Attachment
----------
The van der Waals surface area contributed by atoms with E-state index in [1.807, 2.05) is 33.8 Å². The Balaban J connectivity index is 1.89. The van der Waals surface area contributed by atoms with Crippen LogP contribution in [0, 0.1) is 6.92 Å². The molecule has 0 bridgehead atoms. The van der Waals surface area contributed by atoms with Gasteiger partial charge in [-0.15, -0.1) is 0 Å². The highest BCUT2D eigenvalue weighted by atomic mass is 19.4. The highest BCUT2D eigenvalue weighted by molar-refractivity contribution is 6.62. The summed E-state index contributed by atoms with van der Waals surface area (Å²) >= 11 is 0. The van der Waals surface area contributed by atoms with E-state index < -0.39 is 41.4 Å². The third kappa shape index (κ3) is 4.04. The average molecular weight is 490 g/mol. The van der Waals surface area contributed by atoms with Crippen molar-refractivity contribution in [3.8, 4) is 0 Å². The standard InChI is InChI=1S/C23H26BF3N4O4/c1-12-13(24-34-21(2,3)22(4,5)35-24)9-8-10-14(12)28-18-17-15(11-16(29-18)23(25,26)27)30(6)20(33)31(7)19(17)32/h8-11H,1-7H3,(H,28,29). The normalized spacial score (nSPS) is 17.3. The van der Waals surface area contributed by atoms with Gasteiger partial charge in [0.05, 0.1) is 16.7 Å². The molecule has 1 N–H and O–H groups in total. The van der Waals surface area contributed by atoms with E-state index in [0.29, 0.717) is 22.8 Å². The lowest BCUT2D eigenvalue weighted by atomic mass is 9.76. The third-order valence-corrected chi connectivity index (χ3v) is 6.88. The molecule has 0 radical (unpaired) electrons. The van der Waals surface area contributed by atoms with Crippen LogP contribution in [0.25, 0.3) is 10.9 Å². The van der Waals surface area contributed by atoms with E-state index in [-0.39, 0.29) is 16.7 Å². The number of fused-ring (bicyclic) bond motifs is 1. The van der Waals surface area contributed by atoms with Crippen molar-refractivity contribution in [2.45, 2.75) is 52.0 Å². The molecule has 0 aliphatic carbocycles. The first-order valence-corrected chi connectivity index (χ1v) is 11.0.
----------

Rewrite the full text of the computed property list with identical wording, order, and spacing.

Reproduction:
The van der Waals surface area contributed by atoms with E-state index in [1.807, 2.05) is 33.8 Å². The Balaban J connectivity index is 1.89. The van der Waals surface area contributed by atoms with Crippen LogP contribution in [0, 0.1) is 6.92 Å². The molecule has 0 bridgehead atoms. The van der Waals surface area contributed by atoms with Gasteiger partial charge in [-0.15, -0.1) is 0 Å². The highest BCUT2D eigenvalue weighted by atomic mass is 19.4. The highest BCUT2D eigenvalue weighted by molar-refractivity contribution is 6.62. The summed E-state index contributed by atoms with van der Waals surface area (Å²) >= 11 is 0. The van der Waals surface area contributed by atoms with E-state index < -0.39 is 41.4 Å². The third kappa shape index (κ3) is 4.04. The average molecular weight is 490 g/mol. The van der Waals surface area contributed by atoms with Crippen molar-refractivity contribution in [3.8, 4) is 0 Å². The standard InChI is InChI=1S/C23H26BF3N4O4/c1-12-13(24-34-21(2,3)22(4,5)35-24)9-8-10-14(12)28-18-17-15(11-16(29-18)23(25,26)27)30(6)20(33)31(7)19(17)32/h8-11H,1-7H3,(H,28,29). The normalized spacial score (nSPS) is 17.3. The van der Waals surface area contributed by atoms with Gasteiger partial charge in [0.05, 0.1) is 16.7 Å². The molecule has 1 N–H and O–H groups in total. The van der Waals surface area contributed by atoms with E-state index in [0.29, 0.717) is 22.8 Å². The lowest BCUT2D eigenvalue weighted by atomic mass is 9.76. The third-order valence-corrected chi connectivity index (χ3v) is 6.88. The molecule has 0 radical (unpaired) electrons. The van der Waals surface area contributed by atoms with Crippen LogP contribution in [0.25, 0.3) is 10.9 Å². The van der Waals surface area contributed by atoms with E-state index in [-0.39, 0.29) is 16.7 Å². The number of fused-ring (bicyclic) bond motifs is 1. The van der Waals surface area contributed by atoms with Crippen molar-refractivity contribution in [2.45, 2.75) is 52.0 Å². The molecule has 0 aliphatic carbocycles. The first-order valence-corrected chi connectivity index (χ1v) is 11.0.